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Research Coins: Affiliated Auction

Sale: Nomos 9, Lot: 144. Estimate CHF5500. 
Closing Date: Monday, 20 October 2014. 
Sold For CHF4400. This amount does not include the buyer’s fee.

MYSIA, Kyzikos. c. 500-450 BC. Hemihekte (Electrum, 7mm, 1.42 g). Head of a bearded hero to left, wearing a helmet in the form of the scalp of a sea monster; below, tunny fish. Rev. Quadripartite incuse square. Hurter-Liewald (SNR 2002), 17b. SNG von Aulock 7291 (hekte). Von Fritze -. Very rare and with a remarkable late Archaic male head, probably that of Herakles. Nearly extremely fine.

Ex Nomos 7, 15 May 2013, 117 and Gorny & Mosch 199, 10 October 2011, 348.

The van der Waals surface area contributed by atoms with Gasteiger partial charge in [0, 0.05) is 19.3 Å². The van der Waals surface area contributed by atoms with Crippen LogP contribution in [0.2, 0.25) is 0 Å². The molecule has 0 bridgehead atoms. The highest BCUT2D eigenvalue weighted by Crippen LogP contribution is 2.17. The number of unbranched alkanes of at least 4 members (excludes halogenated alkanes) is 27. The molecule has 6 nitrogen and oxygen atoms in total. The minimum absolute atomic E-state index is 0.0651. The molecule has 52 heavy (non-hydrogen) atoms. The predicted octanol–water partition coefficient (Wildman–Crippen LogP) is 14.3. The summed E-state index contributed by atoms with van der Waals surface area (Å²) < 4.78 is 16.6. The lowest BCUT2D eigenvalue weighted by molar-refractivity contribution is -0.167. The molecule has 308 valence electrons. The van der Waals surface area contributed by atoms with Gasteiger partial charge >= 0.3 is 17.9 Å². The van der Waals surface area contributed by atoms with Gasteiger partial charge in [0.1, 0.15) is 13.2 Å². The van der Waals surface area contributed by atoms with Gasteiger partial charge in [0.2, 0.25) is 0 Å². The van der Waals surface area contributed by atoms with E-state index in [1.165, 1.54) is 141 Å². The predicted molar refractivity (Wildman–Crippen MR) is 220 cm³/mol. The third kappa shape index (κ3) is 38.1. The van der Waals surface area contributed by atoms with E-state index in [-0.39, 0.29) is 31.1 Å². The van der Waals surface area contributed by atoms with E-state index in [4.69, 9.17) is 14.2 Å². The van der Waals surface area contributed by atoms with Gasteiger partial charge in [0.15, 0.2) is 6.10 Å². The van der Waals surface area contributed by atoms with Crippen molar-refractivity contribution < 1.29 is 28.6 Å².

The male head on this coin has been given a number of identifications: as Herakles wearing a lion skin (von Aulock), as Perseus (?) wearing a griffin head helmet, and as a hero (Hurter & Liewald). It is, of course, more complicated! The helmet bears a fin-like crest, pointed ears, a flat nose and a rather wide open, rounded mouth. If it were a griffin it would have had to have the usual knob on the forehead and it certainly would not have a flat nose. Now it could possibly be a so-called lion griffin, but such creatures did not have long, pointed ears as this has. In fact, what this helmet seems to be is the scalp of a ketos, a sea monster from Greek mythology: Perseus killed the ketos that was about to devour Andromeda and Herakles killed another one, which was going to eat Hesione. The helmet shape is quite similar to the head of the ketos on the Caeretan hydria in the Niarchos collection (especially the ‘ears’) and, if that is the case, the hero’s full beard probably allows us to identify him as Herakles. Perseus can appear with a beard, but he often does not; at Kyzikos he is shown beardless on von Fritze 65, thus making it most likely that this does not depict him.